Designed by New York-based Smart Design for OXO Intl., Good Grips Suction Cup Bathroom Accessories were created to solve a variety of organizational problems common in smaller spaces. The products—large and small soap dishes, a corner shelf, light- and heavy- duty hooks, an adjustable, fogless mirror and accessories for holding razors, toothbrushes and toothpaste—can attach to glass, tile and other smooth surfaces. Design features include soft, round edges, fun colors and super-strength suction cups. Lovelady liked the combination of materials and system approach, while Russak admired the unique integration of structural and tactile materials with color, noting that “suction-cup products have come a long way.”

CLIENT OXO Intl., New York DESIGN Smart Design, New York: Scott Henderson, director, industrial design/lead designer; Steve Vordenberg, Allen Zadeh and Arsenio Garcia, design team; OXO Intl., New York: Lorcan Geraghty, engineer

MATERIALS|FABRICATION injection-molded rigid PVC, injection over-molded soft PVC HARDWARE|SOFTWARE Windows NT, ProEngineer, ProDesigner, Ashlar-Vellum

OXO Good Grips Suction Cup Bathroom Accessories
OXO Good Grips Suction Cup Bathroom Accessories


According to designers at Kompan A/S of Olympia, Wash., Galaxy is a new way of creating a playground, where everything has a purpose and nothing is superfluous. Geared toward children ages 6-12, Galaxy features an open design that allows children to approach it from various angles and stimulates their creativity to plan new routes through the “constellations” every time. Mobile details are integrated throughout, allowing children to interact both with the equipment and with one another. Russak said the system’s attention to design would appeal to older children, while Lovelady commented that it’s “architecturally pleasing.”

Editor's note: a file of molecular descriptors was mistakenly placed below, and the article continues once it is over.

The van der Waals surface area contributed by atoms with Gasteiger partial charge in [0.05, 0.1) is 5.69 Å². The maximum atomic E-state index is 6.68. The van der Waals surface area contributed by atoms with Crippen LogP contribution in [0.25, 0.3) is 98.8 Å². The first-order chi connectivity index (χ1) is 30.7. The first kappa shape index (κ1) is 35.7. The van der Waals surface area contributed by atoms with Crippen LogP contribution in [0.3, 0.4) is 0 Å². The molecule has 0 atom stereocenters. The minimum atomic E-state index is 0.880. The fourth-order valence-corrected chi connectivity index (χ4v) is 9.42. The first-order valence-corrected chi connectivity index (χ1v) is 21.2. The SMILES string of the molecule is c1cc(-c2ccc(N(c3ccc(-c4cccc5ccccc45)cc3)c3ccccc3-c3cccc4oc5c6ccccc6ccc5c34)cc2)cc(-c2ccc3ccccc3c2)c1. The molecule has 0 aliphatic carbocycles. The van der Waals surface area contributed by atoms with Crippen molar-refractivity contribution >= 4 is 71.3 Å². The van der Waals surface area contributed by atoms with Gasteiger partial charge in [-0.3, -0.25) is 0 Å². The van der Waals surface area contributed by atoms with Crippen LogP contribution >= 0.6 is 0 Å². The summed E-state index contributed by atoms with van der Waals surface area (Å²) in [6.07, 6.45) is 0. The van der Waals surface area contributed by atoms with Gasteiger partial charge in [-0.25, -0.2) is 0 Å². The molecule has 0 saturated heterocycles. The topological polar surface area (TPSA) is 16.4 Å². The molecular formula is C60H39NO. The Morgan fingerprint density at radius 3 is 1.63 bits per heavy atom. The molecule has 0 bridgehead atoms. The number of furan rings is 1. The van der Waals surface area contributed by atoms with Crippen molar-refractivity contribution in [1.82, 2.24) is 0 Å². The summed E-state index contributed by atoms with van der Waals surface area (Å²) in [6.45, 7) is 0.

CLIENT|DESIGN Kompan A/S, Olympia, Wash., and Denmark: John Frank, director; Michael Laris, Karin Muller, Lani Wollwage, Claus Fink Isaksen, Hap Parker and Ulla Hansen, design team MATERIALS|FABRICATION posts: hot-dipped, galvanized steel; connector balls: high-strength, hot-pressed brass core with black polyurethane finish and polyamide plugs; triangle frames, grips and post tops: powder-coated, welded-steel core with vulcanized black polyurethane exterior; rocking tube and play shells: rotomolded, thick-walled, UV-stabilized polyethylene; climbing nets: steel-reinforced PA rope; net connectors: riveted, die-cast aluminum; rotating orb: roto-molded polyethylene seat, stainless-steel sleeve with exchangeable core of low-friction plastic around a threaded, stainless-steel tubeHARDWARE|SOFTWARE AutoCAD, Mechanical Desktop

Galaxy Playground Equipment
Galaxy Playground Equipment


Designed as a children’s toy, Bilibo is a simple plastic shell that can be used for a wide range of indoor and outdoor activities. It’s also useful as “furniture,” for sitting or storage. Designer Alex Hochstrasser Industrial Design of Zurich, Switzerland, chose nontoxic, durable, recyclable polyethylene because
it’s safe for children. Jurors liked the design’s simplicity, noting it would easily appeal to a child. “It’s refreshingly low-tech and versatile,” Russak said. “It really grows on you—it’s a discovery toy.” Lovelady added, “I was pleasantly surprised by the quality; it’s very well-executed.”

CLIENT|DESIGN Alex Hochstrasser Industrial Design, Zurich, Switzerland: Alex Hochstrasser, president MATERIALS|FABRICATION injection-molded, high-density polyethyleneHARDWARE|SOFTWARE Apple PowerBook G3, digital still and video cameras, Ashlar-Vellum, Adobe Photoshop, Adobe Illustrator

Photocredit: Alex Hochstrasser